Myeloma is a cancer that occurs when myeloma cells multiply in bone marrow, interfering with the production of healthy red and white blood cells, and platelets. According to the Myeloma Canada Patient Handbook, there are approximately 8,000 Canadians with myeloma and 2,900 new cases diagnosed each year. Myeloma is a relatively unknown cancer, and research plays an important role in developing new drugs and treatments to improve the quality and length of life for myeloma patients.
About the project
The Myeloma Priority Setting Partnership (PSP) is led by Dr Anthony Reiman and governed by a Steering Group that has equal representation from people living with myeloma, caregivers, and healthcare providers. Together, this group is working to identify and prioritize questions about myeloma that can be answered through research—and, importantly, reflect the needs of people with myeloma and those who care for them.
Step 1: Identify Research Questions
Following the James Lind Alliance (JLA) method, the Myeloma PSP team developed a survey that asked people to share the questions that they most wanted to see answered through research. The survey was available online and in print between October 2019 and January 2020, and widely distributed to myeloma patients, caregivers, and healthcare professionals. The team received more than 500 responses identifying more than 3,000 possible research questions.
Step 2: Prioritize Research Questions
After the first survey, questions will be checked to see if they’ve been answered by previous research, and similar questions will be consolidated into a long list of 60-70 indicative questions. Questions that haven’t been answered by prior research will be added to a second survey, so that people can select the questions that matter most to them.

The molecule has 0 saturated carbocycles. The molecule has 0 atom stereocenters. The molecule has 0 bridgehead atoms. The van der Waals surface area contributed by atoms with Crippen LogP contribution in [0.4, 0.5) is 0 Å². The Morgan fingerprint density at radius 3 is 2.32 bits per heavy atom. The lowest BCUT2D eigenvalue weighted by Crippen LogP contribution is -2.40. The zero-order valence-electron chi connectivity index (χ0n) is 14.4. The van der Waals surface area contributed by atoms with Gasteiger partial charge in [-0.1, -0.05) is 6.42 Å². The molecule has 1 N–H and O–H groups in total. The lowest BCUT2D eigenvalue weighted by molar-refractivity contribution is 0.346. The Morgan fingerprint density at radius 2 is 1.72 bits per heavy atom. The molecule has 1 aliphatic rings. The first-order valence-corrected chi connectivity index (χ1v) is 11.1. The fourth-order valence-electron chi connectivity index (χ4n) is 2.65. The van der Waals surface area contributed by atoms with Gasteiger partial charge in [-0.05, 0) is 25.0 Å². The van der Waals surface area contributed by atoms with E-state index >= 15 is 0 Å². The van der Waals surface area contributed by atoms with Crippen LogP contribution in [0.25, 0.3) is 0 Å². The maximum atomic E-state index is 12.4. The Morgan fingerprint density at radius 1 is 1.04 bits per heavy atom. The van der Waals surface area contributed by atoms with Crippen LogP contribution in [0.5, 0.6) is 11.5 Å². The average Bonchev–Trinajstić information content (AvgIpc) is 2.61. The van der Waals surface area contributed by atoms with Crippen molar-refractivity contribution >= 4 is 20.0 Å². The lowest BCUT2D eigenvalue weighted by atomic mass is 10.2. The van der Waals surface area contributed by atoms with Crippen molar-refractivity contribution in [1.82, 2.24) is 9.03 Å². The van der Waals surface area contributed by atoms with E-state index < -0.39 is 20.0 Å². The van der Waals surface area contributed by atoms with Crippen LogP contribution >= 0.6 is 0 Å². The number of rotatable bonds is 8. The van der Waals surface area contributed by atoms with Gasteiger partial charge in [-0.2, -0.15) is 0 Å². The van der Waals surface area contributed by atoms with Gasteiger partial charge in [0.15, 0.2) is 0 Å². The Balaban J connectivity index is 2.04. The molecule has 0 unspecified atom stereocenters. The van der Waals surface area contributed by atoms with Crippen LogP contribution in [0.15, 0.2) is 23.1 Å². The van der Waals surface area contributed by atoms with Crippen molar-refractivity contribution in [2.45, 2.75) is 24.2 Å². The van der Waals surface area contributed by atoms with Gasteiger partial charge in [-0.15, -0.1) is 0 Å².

Step 3: Select the Top 10 Myeloma Research Questions
A short list of 20-30 questions identified in the second survey will reviewed by the Myeloma PSP Steering Group who will select a final list of 10 priorities, which will be available to researchers and research funders. The process is overseen by the James Lind Alliance (JLA), a UK-based, non-profit organization.
- Setting the next stage for cancer research in Canada – Horizon Research Services, June 1, 2020
- Myeloma Priority Setting Partnership launches first survey – October 29, 2019
Dr Anthony Reiman
Medical Oncologist, Saint John Regional Hospital
Canadian Cancer Society Research Chair, University of New Brunswick
Assistant Dean – Research, Dalhousie Medicine New Brunswick
Professor, Department of Medicine, Dalhousie University
Myeloma PSP Coordinator
MSSU Clinical Research Assistant
About Myeloma Canada
Myeloma Canada is a non-profit, charitable organization created by, and for, Canadians impacted by multiple myeloma, a relatively unknown cancer of the plasma cells. Exclusively devoted to the Canadian myeloma community, Myeloma Canada has been making myeloma matter since 2005. As a patient-driven, patient-focused grassroots organization, Myeloma Canada drives collaborative efforts to unify the voice of the community to effectively shape the Canadian treatment landscape.